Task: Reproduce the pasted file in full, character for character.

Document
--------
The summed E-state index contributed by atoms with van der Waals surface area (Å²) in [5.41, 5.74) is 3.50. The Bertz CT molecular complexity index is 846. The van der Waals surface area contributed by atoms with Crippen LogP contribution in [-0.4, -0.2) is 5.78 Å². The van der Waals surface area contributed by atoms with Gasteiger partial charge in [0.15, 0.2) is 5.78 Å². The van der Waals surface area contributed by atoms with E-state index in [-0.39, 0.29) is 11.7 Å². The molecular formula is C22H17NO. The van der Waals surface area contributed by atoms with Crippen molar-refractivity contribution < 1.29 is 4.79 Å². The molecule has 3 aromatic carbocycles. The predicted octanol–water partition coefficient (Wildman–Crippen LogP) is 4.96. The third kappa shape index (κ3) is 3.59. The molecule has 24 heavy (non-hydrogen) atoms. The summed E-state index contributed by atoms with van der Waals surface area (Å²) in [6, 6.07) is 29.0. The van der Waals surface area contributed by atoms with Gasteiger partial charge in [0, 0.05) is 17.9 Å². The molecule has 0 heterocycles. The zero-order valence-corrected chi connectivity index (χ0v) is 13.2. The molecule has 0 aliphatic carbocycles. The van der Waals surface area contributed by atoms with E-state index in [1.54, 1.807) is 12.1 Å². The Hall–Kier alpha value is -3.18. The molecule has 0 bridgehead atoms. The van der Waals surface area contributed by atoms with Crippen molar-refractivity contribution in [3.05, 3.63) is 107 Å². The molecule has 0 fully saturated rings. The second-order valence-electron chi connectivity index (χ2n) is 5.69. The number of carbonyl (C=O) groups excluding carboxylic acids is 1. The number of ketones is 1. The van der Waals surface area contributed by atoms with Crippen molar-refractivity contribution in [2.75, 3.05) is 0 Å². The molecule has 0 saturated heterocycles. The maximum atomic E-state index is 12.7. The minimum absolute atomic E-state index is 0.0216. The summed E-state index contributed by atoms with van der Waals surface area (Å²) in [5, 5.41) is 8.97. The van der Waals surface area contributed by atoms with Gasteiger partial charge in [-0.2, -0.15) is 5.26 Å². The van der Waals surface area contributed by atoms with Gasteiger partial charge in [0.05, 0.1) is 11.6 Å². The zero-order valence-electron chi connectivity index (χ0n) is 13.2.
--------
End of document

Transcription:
The summed E-state index contributed by atoms with van der Waals surface area (Å²) in [5.41, 5.74) is 3.50. The Bertz CT molecular complexity index is 846. The van der Waals surface area contributed by atoms with Crippen LogP contribution in [-0.4, -0.2) is 5.78 Å². The van der Waals surface area contributed by atoms with Gasteiger partial charge in [0.15, 0.2) is 5.78 Å². The van der Waals surface area contributed by atoms with E-state index in [-0.39, 0.29) is 11.7 Å². The molecular formula is C22H17NO. The van der Waals surface area contributed by atoms with Crippen molar-refractivity contribution < 1.29 is 4.79 Å². The molecule has 3 aromatic carbocycles. The predicted octanol–water partition coefficient (Wildman–Crippen LogP) is 4.96. The third kappa shape index (κ3) is 3.59. The molecule has 24 heavy (non-hydrogen) atoms. The summed E-state index contributed by atoms with van der Waals surface area (Å²) in [6, 6.07) is 29.0. The van der Waals surface area contributed by atoms with Gasteiger partial charge in [0, 0.05) is 17.9 Å². The molecule has 0 heterocycles. The zero-order valence-corrected chi connectivity index (χ0v) is 13.2. The molecule has 0 aliphatic carbocycles. The van der Waals surface area contributed by atoms with E-state index in [1.54, 1.807) is 12.1 Å². The Hall–Kier alpha value is -3.18. The molecule has 0 bridgehead atoms. The van der Waals surface area contributed by atoms with Crippen molar-refractivity contribution in [3.05, 3.63) is 107 Å². The molecule has 0 fully saturated rings. The second-order valence-electron chi connectivity index (χ2n) is 5.69. The number of carbonyl (C=O) groups excluding carboxylic acids is 1. The number of ketones is 1. The van der Waals surface area contributed by atoms with Crippen molar-refractivity contribution in [2.75, 3.05) is 0 Å². The molecule has 0 saturated heterocycles. The maximum atomic E-state index is 12.7. The minimum absolute atomic E-state index is 0.0216. The summed E-state index contributed by atoms with van der Waals surface area (Å²) in [5, 5.41) is 8.97. The van der Waals surface area contributed by atoms with Gasteiger partial charge in [-0.2, -0.15) is 5.26 Å². The van der Waals surface area contributed by atoms with Gasteiger partial charge in [0.05, 0.1) is 11.6 Å². The zero-order valence-electron chi connectivity index (χ0n) is 13.2.